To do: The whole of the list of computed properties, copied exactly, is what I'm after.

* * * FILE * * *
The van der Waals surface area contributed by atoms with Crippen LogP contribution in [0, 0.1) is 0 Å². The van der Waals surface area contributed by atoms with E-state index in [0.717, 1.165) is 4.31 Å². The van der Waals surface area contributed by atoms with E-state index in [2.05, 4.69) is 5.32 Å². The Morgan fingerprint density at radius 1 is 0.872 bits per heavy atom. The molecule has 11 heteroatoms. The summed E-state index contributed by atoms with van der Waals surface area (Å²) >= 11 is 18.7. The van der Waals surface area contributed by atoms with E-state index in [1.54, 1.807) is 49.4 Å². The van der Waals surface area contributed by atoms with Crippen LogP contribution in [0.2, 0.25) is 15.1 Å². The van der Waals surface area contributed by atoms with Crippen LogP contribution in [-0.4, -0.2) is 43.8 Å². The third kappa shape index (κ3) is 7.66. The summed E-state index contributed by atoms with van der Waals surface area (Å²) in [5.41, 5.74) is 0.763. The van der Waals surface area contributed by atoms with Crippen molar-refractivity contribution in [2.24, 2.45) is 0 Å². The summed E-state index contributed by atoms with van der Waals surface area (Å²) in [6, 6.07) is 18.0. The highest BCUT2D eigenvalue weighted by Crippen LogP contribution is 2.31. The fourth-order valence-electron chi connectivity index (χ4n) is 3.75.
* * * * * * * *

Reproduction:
The van der Waals surface area contributed by atoms with Crippen LogP contribution in [0, 0.1) is 0 Å². The van der Waals surface area contributed by atoms with E-state index in [0.717, 1.165) is 4.31 Å². The van der Waals surface area contributed by atoms with E-state index in [2.05, 4.69) is 5.32 Å². The Morgan fingerprint density at radius 1 is 0.872 bits per heavy atom. The molecule has 11 heteroatoms. The summed E-state index contributed by atoms with van der Waals surface area (Å²) >= 11 is 18.7. The van der Waals surface area contributed by atoms with E-state index in [1.54, 1.807) is 49.4 Å². The van der Waals surface area contributed by atoms with Crippen LogP contribution in [0.2, 0.25) is 15.1 Å². The van der Waals surface area contributed by atoms with Crippen LogP contribution in [-0.4, -0.2) is 43.8 Å². The third kappa shape index (κ3) is 7.66. The summed E-state index contributed by atoms with van der Waals surface area (Å²) in [5.41, 5.74) is 0.763. The van der Waals surface area contributed by atoms with Crippen molar-refractivity contribution in [2.24, 2.45) is 0 Å². The summed E-state index contributed by atoms with van der Waals surface area (Å²) in [6, 6.07) is 18.0. The highest BCUT2D eigenvalue weighted by Crippen LogP contribution is 2.31. The fourth-order valence-electron chi connectivity index (χ4n) is 3.75.